Kurt & Yumiko's Fifth Great Life Adventure:
"Return to Japan"
Yup... It's that time again.
Yumiko and I are both fifty-eight years old in 2022... So far in the course of our life together we've lived four separate major life episodes which I refer to as "Great Life Adventures". The first was our life together in Japan, after we moved there together after college in 1989 and before our daughter Emily was born. Our second Great Life Adventure was in the early 90's in Santa Barbara, California where Emily joined us in 2000. Our third was back in Japan again in 2003 where we raised Emily to high school age. And our forth and current Great Life Adventure was returning to the USA in 2015 to make Emily into an American by sending her to high school and university in the Los Angeles area. And now, with Emily grown and nearly done with her own university adventure, it's time for Yumiko and me to plan Great Life Adventure number 5. This web page will chronicle both our planning and execution of this next journey.
"If you could tear yourself from the games, you could buy a most excellent place, at Sora, at Fabrateria or Frusino, for the annual rent you pay now, for a tenement in Rome. There you'd have a garden, and a well not deep enough to demand a rope, so easy watering of your tender plants. Live as a lover of the hoe, and the master of a vegetable bed, from which a hundred vegetarian Pythagoreans could be fed. You'd be somebody, whatever the place, however remote, if only because you'd be the master of a solitary lizard."
-Juvenal (first century BC)
Our Dream and Plan:
To become Japan-based social media DIY home
owners, gardeners and life adventurers.
Yes. Yumiko and I plan to go back to Japan. And we are going to buy a house, and retire, and become amateur farmers, and enjoy Japan, and blog and post about our experiences doing all of that. And I am also going to become softypapa again, and re-awaken the brands Walking in Japan, and Abandoned Japan, and YouTubeBulletTrain.
How will we make this dream real?
Here's the rough plan:
A: Complete our USA Adventure
Daughter finishes university
Pay off daughter's school
Secure $100,000 home loan
Yumiko returns to Japan
Kurt moves to small apartment
Kurt works to pay off home loan
Emily settled into her own life
Kurt moves to Japan
B: Begin our new Japan Adventure
Yumiko moves in with her father
Yumiko buys a home in Japan
Kurt moves to Japan
Each get part-time jobs
Full retirement for both at age 65
Garden, fun & adventure
Our Top Priority: Daughter finish university and becomes settled in her own life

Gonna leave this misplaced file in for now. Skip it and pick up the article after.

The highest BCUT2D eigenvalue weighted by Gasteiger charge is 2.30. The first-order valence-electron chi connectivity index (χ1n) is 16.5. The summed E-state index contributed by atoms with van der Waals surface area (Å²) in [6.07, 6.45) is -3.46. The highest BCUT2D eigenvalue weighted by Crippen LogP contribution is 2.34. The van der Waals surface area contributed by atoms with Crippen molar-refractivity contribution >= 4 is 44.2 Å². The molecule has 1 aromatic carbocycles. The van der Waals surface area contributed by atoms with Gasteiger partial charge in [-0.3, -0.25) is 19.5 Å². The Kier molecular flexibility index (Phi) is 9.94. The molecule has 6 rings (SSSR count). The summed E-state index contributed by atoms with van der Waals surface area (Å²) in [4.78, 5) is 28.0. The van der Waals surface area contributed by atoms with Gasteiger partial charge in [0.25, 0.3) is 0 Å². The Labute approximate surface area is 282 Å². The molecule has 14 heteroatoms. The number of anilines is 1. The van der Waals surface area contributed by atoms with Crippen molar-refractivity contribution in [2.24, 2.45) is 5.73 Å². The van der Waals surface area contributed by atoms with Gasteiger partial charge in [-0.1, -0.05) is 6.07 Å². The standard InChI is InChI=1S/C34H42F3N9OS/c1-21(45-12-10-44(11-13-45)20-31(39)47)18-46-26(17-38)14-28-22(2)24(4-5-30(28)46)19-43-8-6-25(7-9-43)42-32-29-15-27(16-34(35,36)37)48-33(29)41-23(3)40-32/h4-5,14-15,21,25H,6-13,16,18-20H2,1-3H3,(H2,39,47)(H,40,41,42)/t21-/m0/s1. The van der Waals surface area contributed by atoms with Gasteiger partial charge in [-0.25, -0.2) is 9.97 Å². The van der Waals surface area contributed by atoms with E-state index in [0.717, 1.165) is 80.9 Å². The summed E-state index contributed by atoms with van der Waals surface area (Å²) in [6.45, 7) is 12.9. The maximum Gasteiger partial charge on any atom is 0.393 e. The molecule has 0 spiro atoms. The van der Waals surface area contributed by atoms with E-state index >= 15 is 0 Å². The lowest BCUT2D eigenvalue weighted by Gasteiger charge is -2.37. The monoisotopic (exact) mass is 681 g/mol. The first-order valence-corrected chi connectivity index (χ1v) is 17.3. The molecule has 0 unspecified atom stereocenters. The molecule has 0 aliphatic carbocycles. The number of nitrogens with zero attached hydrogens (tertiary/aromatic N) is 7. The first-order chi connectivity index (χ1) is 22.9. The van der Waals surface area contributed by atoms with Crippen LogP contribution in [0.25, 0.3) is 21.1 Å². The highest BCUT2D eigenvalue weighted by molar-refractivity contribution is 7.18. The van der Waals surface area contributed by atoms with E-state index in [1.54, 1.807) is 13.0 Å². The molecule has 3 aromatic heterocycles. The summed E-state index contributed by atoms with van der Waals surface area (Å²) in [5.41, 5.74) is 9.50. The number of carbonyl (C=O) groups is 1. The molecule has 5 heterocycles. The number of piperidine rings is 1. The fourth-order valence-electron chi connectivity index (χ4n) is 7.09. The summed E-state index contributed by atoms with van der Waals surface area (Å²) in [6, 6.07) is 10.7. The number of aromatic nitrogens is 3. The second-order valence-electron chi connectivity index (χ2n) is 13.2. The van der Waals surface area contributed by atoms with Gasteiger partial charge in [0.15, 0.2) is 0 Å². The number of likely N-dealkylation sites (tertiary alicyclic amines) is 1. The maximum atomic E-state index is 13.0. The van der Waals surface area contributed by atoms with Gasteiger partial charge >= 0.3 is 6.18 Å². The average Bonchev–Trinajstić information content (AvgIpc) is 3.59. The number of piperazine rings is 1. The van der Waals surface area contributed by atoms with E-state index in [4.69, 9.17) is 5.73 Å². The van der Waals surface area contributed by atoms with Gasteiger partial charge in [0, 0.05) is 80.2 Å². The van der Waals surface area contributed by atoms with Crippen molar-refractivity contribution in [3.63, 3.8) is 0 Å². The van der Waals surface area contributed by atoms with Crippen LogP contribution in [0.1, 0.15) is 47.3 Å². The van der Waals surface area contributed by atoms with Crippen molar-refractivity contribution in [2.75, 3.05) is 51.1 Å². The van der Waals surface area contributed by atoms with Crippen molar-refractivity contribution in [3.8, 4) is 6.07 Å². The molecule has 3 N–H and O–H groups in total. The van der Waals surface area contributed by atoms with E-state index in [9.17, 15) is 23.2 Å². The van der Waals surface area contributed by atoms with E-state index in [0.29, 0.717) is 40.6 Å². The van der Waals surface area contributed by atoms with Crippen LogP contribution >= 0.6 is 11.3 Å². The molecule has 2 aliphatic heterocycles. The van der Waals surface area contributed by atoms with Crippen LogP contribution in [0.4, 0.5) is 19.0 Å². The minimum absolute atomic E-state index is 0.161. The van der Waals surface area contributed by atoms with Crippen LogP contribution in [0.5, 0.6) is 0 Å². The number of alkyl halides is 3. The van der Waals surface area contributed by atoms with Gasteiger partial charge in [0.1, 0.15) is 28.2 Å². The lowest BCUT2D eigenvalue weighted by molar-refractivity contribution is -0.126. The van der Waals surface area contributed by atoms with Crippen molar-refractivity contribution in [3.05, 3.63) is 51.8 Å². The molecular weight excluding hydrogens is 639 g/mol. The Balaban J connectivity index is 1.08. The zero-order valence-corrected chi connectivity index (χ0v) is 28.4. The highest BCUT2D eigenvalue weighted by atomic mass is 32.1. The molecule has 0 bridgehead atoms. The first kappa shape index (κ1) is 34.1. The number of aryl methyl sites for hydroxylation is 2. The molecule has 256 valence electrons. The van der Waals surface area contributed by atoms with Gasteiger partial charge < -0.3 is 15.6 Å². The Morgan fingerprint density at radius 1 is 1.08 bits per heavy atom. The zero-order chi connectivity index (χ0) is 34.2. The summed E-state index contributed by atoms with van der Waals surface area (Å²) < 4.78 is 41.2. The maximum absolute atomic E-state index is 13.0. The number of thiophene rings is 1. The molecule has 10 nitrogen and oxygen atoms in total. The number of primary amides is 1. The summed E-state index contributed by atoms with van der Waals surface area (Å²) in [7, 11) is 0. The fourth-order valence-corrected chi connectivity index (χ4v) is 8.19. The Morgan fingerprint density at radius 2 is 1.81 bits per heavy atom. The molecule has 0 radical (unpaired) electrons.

Yumiko and I are both currently working very hard to keep Emily in school without the need of student loans. This effort takes nearly all of our available income and reserves. But our work is not done when Emily is finished with school and has her BA degree, as we will also work to help her get started in a career and life of her own. Basically, we will not fully return to Japan until Emily is safely on her own two feet in whatever life she decides to pursue after college.
"Two suitcases and a farm"
This is another title for this life plan, involving reducing our lives down to a single suitcase (maybe two) each before making our way over to Japan to buy and take up residence in an old house, preferably a farm.
Akiya is the Japanese word used to describe "empty houses" which nobody wants to buy. In fact, the word is applied to many types of homes, including places where the owner has passed and there is no one willing or interested in inheriting, or which there is an outstanding tax bill causing a government sale, or even houses where the owner has simply walked away. Akiya are often sold outside the normal real estate process of realtors and escrow, sometimes directly by the towns, cities or prefectures which have authority over the property, and often at auction. Akiya can also be acquired by those who seek out such homes and figure out how to contact the owner to negotiate a purchase. Below are a catalog of useful websites for finding and buying Akiya, followed by a list of people in Japan who have chosen this life, and finally some Akiya around Japan which have caught our eye.
Japanese Inaka Return